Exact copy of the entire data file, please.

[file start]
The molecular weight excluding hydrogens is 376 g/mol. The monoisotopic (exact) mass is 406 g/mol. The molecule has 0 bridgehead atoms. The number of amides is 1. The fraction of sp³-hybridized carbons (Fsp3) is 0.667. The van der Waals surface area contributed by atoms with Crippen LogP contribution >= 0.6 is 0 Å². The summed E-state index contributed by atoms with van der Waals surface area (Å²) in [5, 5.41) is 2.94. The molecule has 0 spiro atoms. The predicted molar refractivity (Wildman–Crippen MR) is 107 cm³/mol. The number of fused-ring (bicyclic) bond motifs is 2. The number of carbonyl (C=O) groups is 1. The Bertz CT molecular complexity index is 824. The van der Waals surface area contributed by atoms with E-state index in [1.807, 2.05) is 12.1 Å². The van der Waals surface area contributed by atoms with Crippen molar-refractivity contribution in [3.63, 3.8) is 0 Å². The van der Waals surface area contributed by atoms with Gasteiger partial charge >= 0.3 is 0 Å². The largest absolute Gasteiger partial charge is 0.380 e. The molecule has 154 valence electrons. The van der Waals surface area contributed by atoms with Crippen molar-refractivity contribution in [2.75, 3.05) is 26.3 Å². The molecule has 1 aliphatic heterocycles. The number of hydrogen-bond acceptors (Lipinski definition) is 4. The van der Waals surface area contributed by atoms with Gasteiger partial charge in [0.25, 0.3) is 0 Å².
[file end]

The molecular weight excluding hydrogens is 376 g/mol. The monoisotopic (exact) mass is 406 g/mol. The molecule has 0 bridgehead atoms. The number of amides is 1. The fraction of sp³-hybridized carbons (Fsp3) is 0.667. The van der Waals surface area contributed by atoms with Crippen LogP contribution >= 0.6 is 0 Å². The summed E-state index contributed by atoms with van der Waals surface area (Å²) in [5, 5.41) is 2.94. The molecule has 0 spiro atoms. The predicted molar refractivity (Wildman–Crippen MR) is 107 cm³/mol. The number of fused-ring (bicyclic) bond motifs is 2. The number of carbonyl (C=O) groups is 1. The Bertz CT molecular complexity index is 824. The van der Waals surface area contributed by atoms with E-state index in [1.807, 2.05) is 12.1 Å². The van der Waals surface area contributed by atoms with Crippen molar-refractivity contribution in [3.63, 3.8) is 0 Å². The van der Waals surface area contributed by atoms with Gasteiger partial charge >= 0.3 is 0 Å². The largest absolute Gasteiger partial charge is 0.380 e. The molecule has 154 valence electrons. The van der Waals surface area contributed by atoms with Crippen molar-refractivity contribution in [2.75, 3.05) is 26.3 Å². The molecule has 1 aliphatic heterocycles. The number of hydrogen-bond acceptors (Lipinski definition) is 4. The van der Waals surface area contributed by atoms with Gasteiger partial charge in [0.25, 0.3) is 0 Å².